NHM Health Focus: American Diabetes Month
"Nearly 21 million children and adults in the U.S. have diabetes. It is the fifth deadliest disease in the U.S. and it has no cure." (ADA)
The National Diabetes Education Program reminds us that "about 65 percent of people with diabetes will die from a heart attack or stroke, yet two out of every three people with diabetes are unaware of their increased risk."
The good news: Diabetes can be prevented.
"By losing a modest amount of weight, by getting 30 minutes of physical activity 5 days a week and eating healthier, people with pre-diabetes can delay or prevent the onset of the disease. The "Small Steps. Big Rewards. Prevent type 2 Diabetes." campaign, the first-ever national diabetes prevention campaign, spreads this important message of hope to the millions of Americans with pre-diabetes." (NDEP)
"Control Your Diabetes. For Life" campaign includes tailored messages for the general audience and high-risk populations designed to increase awareness about the importance and benefits of diabetes control. (NDEP)
"Be Smart About Your Heart: Control the ABCs of Diabetes" makes the connection between diabetes and heart disease as it encourages people with diabetes to control not only their blood glucose (sugar), but also their blood pressure and cholesterol. By keeping all three levels as close to normal as possible, people with diabetes can live long, healthy lives. (NDEP)
Increasing awareness about the importance and benefits of diabetes control is the key objective of the "Control Your Diabetes. For Life." and National Diabetes Education Month
Diabetes mellitus is a group of diseases characterized by high levels of blood glucose resulting from defects in insulin production, insulin action, or both. Diabetes can be associated with serious complications and premature death, but people with diabetes can take steps to control the disease and lower the risk of complications. (Centers for Disease Control and Prevention)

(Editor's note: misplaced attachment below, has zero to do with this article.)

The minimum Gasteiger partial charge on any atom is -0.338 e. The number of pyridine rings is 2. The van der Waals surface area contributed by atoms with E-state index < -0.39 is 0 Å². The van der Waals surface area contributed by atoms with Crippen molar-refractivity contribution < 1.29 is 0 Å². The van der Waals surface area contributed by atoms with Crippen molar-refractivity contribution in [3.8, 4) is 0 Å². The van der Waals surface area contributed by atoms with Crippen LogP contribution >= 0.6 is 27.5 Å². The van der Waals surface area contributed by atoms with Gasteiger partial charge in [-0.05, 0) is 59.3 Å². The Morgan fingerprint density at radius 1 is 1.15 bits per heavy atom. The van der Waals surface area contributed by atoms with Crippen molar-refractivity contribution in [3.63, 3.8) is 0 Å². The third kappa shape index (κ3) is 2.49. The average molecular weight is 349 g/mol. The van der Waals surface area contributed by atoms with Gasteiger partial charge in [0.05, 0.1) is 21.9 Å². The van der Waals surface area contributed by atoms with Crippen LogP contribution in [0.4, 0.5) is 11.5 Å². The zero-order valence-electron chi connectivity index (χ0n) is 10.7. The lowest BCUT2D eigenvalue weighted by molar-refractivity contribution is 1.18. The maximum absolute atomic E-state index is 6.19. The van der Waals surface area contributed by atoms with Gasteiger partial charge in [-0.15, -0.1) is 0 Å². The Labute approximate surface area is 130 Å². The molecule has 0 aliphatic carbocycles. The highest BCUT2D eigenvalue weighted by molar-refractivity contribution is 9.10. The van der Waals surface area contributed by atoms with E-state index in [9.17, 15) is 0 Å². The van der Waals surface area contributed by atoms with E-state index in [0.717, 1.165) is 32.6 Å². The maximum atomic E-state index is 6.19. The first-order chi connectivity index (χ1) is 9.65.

"There are two types of diabetes. Type 1 diabetes occurs when the body does not make a hormone called insulin. Insulin helps the body use sugar (also called glucose) for energy. People with Type 2 diabetes either do not have enough insulin or their cells ignore the insulin they have. Nearly 95% of people with diabetes have Type 2." (AAFP)
You are at higher risk for diabetes if it runs in your family, or if
you are Native American, Hispanic American, African American or Pacific
"Just 10 years ago, Type 2 diabetes was virtually unknown in children and adolescents. Indeed, the medical community commonly referred to the condition as 'adult onset diabetes.' Today, it accounts for almost 50 percent of new cases of pediatric diabetes in some communities. " (HHS)
Symptoms. People with diabetes may have SOME or NONE of the following
Complications of diabetes can include:
Prevention of complications:
At this time, Type 1 Diabetes cannot be prevented, but can be treated. Type 2 Diabetes can be prevented or the risk greatly reduced. In both cases, complications can be prevented by losing weight (if one is over weight), controlling glucose levels, and controlling blood pressure. A healthy diet and regular exercise are significant factors in preventing and reducing complications of diabetes.
Access Excellence @ the National Health Museum has these resources related to diabetes: